The attention of this newspaper is drawn to a story carried in its April 4, 2019 edition under the headline, “Is Reconciliation Becoming Elusive –Liberia Peace-building Office urges adoption of National Reconciliation Policy urgently”.
According to the writer of the story, Daily Observer reporter William Harmon, the dissemination of hate messages though the country on social and other media, has become a cause of concern not only to well-meaning Liberians but to the international community as well. The story also reported that there are growing public concerns about the danger of the country slipping back into violence given the rising wave of mob violence and vigilante justice which the Police appear incapable of addressing.
It is against this backdrop, according to the writer, that the Executive Director of the Liberian Peace Building Office (PBO) Eddie Mulbah has called for the adoption of a national reconciliation policy in order to help curtail what it calls “the spread of unwarranted hate messages”, some of which are contributing to rising social and political tension in the country.
Mr. Mulbah made the remarks recently when he spoke at the launch of the “Advancing Reconciliation through Legislative Reforms and Civic Engagement,” project in Bentol. He maintained that reconciliation remains a vehicle for sustained long-term stability, which cannot be achieved without local participation and dialogue among stakeholders.
Since the cessation of hostilities in the country, Mr. Mulbah noted, Liberia is yet to develop what he called a national reconciliation policy that would heal the wounds and reunite the citizenship.
According to him the uncontrollable level of hate currently suffusing the airwaves can be attributed to the lack of a policy document on reconciliation which, according to him, could explain why high ranking government officials as well as leaders of political parties speak however they please without regards for tact or rectitude.
Additionally, Mulbah called for the establishment of what he called a national reconciliation trust fund in order to finance reconciliation initiatives in the country, stressing that the proposed Trust Fund is in line with the Strategic Road Map for National Peace-building, Healing and Reconciliation, which is a step down of the Truth and Reconciliation Commission (TRC) recommendations.
While this newspaper agrees with Mr. Mulbah that the proliferation of hate messages need to be curtailed, it is however concerned but not disappointed that the local Peace Building Office has since its establishment pursued what critics have described as poorly conceived half-baked policy options as alternatives to the TRC recommendations on justice and accountability, which it continues to tout as reconciliation initiatives. This newspaper recalls for instance, Dr. Elwood Dunn’s scathing criticisms at the time, of the Peace Building Office’s “Strategic Road Map for Peace” as being grossly misaligned with the Vision 2030.
Implementation results of the so-called “Road Map for Peace” are barely cognizable and they remain at best questionable. Just how has pursuit of the Strategic the Road Map for Peace initiative on which millions have been spent, enhanced the attainment of Peace, fostered reconciliation or promoted justice, remains yet to be seen or felt.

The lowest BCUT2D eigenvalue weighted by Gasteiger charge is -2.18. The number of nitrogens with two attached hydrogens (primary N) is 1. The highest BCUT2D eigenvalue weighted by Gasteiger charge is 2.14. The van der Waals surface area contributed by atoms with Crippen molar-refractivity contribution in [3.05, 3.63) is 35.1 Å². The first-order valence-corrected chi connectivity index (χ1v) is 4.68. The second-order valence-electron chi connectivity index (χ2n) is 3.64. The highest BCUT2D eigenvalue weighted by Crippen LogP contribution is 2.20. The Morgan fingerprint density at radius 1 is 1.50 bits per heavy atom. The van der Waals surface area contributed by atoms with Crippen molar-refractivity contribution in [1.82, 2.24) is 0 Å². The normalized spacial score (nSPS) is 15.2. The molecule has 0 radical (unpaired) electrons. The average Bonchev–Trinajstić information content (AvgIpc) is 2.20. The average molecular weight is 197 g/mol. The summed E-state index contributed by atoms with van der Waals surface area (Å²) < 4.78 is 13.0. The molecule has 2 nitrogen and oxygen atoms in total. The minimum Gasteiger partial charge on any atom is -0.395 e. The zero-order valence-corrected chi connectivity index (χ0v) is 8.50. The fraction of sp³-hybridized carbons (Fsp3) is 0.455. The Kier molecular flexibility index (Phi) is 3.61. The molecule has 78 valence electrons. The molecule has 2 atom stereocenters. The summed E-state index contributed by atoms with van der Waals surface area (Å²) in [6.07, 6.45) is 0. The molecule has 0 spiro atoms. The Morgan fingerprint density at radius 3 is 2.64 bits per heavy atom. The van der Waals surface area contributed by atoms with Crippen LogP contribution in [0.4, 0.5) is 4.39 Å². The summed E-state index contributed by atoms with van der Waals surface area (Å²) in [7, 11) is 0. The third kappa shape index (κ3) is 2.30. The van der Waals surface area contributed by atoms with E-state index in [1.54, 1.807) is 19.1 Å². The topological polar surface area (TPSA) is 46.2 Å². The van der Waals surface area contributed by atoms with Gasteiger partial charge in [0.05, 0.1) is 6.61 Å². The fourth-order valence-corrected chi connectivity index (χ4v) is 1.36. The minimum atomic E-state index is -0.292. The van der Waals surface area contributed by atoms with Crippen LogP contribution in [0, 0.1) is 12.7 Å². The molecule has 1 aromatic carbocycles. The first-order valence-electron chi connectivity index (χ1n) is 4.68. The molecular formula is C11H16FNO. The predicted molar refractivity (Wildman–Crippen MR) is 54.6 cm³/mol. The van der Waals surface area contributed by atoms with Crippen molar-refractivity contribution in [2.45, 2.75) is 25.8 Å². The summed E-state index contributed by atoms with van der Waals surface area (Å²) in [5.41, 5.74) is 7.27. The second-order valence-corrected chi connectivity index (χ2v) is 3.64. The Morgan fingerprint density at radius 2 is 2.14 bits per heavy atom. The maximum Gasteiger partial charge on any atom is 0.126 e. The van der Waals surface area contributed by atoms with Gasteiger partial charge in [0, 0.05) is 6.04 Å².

The TRC recommendations called for criminal accountability (justice) as well as reparations, none of which received even the most scanty attention from the Peace Building Office (PBO) for the obvious reasons of placating a national leader, an alleged founding member of the National Patriotic Front (NPFL) and whose bitter opposition to the TRC was well known.
From all indications, according to observers, the PBO’s disposition towards the TRC report during the reign of President Sirleaf appeared to have been influenced and informed by an innate fear of presidential hostility to broaching issues of accountability, justice and genuine reconciliation and reparations.
The Daily Observer notes that, right next door in Sierra Leone, justice and accountability were addressed following the end of that country’s TRC process. Not only were individuals tried but reparations were paid as well. The Sierra Leone Peace Building Office according to reports provided seed funding to the Government of Sierra Leone as support to that country’s Reparations program. Today, Sierra Leone unlike Liberia, is at peace with itself and making rapid strides in its development efforts.
As the Chairman of the National Youth Movement for Transparent Elections (NAYMOTE), Eddie Jarwolo, observed during the launch program, development partners have disclosed that they have spent over US$8 billion for peace-building and consolidation in the country since 2003, yet reconciliation is far from being achieved. Whether the PBO realizes it or not, Mr. Jarwolo’s revelation is indeed a stinking indictment of the direction of its policy pursuits and initiatives on national reconciliation.
And the Daily Observer cannot help but draw attention to what it sees as the PBO’s ingenuous attempts to carefully skirt questions of justice and accountability just as it did during the Sirleaf administration. The displayed reluctance of the Weah Administration to squarely address issues of justice and accountability appears to be influencing tested and failed reconciliation policy initiatives currently being advanced by the PBO, which soft-pedals on such critical issues of justice and accountability, absent which, impunity thrives and ultimately undermines genuine reconciliation.
PBO officials must keep on mind that now, more than ever, is time for Justice and Accountability to rank very high or first on the list of imperatives to foster peace and genuine reconciliation. Reconciliation must be based on Justice and this, PBO officials must come to terms with.